Metastatic peritoneal surface disease from gastrointestinal, gynecologic and rarer primary peritoneal cancers is a challenging clinical scenario. These patients are frequently afflicted by symptomatic abdominal swelling, malnourishment, and various degrees of obstructive bowel symptoms. Though less common than lung or prostate cancer, there are tens of thousands of patients facing this difficult situation every year.
Traditional systemic chemotherapy is not routinely effective for patients with peritoneal disease because it does not optimally reach the target tissue. The tumors are often low grade and mucinous, known to be relatively refractory to chemotherapy, and patients are often so debilitated that chemotherapy is very poorly tolerated.
Though challenged, these patients are not without hope. At specialized centers, Hyperthermic Intraperitoneal Chemotherapy is a technique that uniquely addresses peritoneal surface disease using the synergistic potential of hyperthermia and chemotherapy to eradicate tumors. Developed at the National Institutes of Health 30 years ago, HIPEC is a frequently used adjunct in this patient population.
HIPEC is preceded by aggressive cytoreduction, or removal of all visible tumor. Then the heated chemotherapy is directly applied in the operating room for 90 minutes using specialized circuitry and a perfusionist to treat the microscopic disease that remains following surgical resection. Because these two key components of surgical care for patients with metastatic peritoneal disease are often extensive and require specific technical expertise, HIPEC is best performed at high-volume centers.
The ideal patient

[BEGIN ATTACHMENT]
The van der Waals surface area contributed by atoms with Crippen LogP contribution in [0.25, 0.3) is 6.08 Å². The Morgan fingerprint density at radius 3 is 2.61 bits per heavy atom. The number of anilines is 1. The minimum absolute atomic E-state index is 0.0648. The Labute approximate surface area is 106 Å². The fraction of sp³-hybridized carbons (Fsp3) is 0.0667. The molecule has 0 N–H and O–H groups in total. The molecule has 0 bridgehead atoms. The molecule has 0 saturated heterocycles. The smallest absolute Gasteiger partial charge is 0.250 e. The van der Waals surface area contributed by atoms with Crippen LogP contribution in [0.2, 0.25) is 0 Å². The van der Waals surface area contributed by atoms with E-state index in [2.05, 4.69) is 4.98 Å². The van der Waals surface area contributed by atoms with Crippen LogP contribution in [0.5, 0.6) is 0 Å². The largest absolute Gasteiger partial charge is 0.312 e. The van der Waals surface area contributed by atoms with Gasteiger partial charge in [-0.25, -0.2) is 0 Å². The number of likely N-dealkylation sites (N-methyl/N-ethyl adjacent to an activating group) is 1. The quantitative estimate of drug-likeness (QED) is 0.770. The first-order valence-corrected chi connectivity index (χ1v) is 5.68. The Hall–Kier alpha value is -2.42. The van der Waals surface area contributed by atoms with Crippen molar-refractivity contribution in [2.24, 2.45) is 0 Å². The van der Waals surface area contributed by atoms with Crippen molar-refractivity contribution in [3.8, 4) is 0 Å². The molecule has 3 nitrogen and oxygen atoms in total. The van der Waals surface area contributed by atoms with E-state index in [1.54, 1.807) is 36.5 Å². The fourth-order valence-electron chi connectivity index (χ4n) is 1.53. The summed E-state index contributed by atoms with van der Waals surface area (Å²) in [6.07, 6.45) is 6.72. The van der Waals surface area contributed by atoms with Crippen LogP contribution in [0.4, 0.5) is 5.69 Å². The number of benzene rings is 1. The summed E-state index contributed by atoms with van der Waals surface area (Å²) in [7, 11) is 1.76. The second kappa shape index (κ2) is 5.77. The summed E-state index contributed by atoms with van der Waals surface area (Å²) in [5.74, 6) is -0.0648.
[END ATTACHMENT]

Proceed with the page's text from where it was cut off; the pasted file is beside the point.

Though a significant number of patients with peritoneal disease can have their lives extended, or cured, with cytoreduction and HIPEC, not all patients are good candidates. Patients with appendiceal, colorectal, ovarian, and peritoneal mesothelioma cancers are all potential candidates for HIPEC. However, patients with extensive, high-grade cancers typically do not benefit from cytoreduction and HIPEC, and the significant post-operative recovery in this population can be a detriment to quality of life. Furthermore, HIPEC is not appropriate for peritoneal disease from pancreas cancer or gastric cancer.
Determining which patients should proceed to the operating room and those who are poorly served by these techniques is often complex, requiring significant patient and provider input, discussion, and shared-decision making. All patients with peritoneal spread of their cancer should be evaluated by a multidisciplinary team. Not all patients will ultimately undergo cytoreduction and HIPEC, but for the substantial proportion of patients who will benefit from aggressive surgical resection and HIPEC, these techniques may be the only hope for long-term survival.
Daniel Abbott, MD, is a surgical oncologist who specializes in liver, pancreas and peritoneal surface malignancies. He is the director of Cytoreductive and Hyperthermic Intraperitoneal Chemotherapy Surgery at the University of Wisconsin, working as part of a multidisciplinary team to optimize the outcomes of patients with these challenging diseases.